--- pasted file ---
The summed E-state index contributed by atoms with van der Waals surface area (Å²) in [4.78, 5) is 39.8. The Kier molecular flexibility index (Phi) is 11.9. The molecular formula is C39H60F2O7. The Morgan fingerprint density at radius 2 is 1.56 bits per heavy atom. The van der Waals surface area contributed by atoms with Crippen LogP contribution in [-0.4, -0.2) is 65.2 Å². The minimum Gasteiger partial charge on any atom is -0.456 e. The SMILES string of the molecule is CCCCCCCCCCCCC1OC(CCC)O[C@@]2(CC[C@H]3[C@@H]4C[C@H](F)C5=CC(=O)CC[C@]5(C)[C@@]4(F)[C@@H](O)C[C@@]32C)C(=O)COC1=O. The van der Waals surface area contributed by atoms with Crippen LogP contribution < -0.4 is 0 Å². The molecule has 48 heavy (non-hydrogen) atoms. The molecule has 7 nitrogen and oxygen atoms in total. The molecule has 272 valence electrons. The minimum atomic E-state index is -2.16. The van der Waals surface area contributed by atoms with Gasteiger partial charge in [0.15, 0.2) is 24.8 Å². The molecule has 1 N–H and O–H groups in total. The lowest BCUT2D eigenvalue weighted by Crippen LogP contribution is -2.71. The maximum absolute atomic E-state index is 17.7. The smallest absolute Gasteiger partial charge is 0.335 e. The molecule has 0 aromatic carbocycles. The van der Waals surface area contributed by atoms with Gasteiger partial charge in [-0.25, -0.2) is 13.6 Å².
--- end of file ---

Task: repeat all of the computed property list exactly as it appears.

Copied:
The summed E-state index contributed by atoms with van der Waals surface area (Å²) in [4.78, 5) is 39.8. The Kier molecular flexibility index (Phi) is 11.9. The molecular formula is C39H60F2O7. The Morgan fingerprint density at radius 2 is 1.56 bits per heavy atom. The van der Waals surface area contributed by atoms with Crippen LogP contribution in [-0.4, -0.2) is 65.2 Å². The minimum Gasteiger partial charge on any atom is -0.456 e. The SMILES string of the molecule is CCCCCCCCCCCCC1OC(CCC)O[C@@]2(CC[C@H]3[C@@H]4C[C@H](F)C5=CC(=O)CC[C@]5(C)[C@@]4(F)[C@@H](O)C[C@@]32C)C(=O)COC1=O. The van der Waals surface area contributed by atoms with Crippen LogP contribution < -0.4 is 0 Å². The molecule has 48 heavy (non-hydrogen) atoms. The molecule has 7 nitrogen and oxygen atoms in total. The molecule has 272 valence electrons. The minimum atomic E-state index is -2.16. The van der Waals surface area contributed by atoms with Gasteiger partial charge in [0.15, 0.2) is 24.8 Å². The molecule has 1 N–H and O–H groups in total. The lowest BCUT2D eigenvalue weighted by Crippen LogP contribution is -2.71. The maximum absolute atomic E-state index is 17.7. The smallest absolute Gasteiger partial charge is 0.335 e. The molecule has 0 aromatic carbocycles. The van der Waals surface area contributed by atoms with Gasteiger partial charge in [-0.25, -0.2) is 13.6 Å².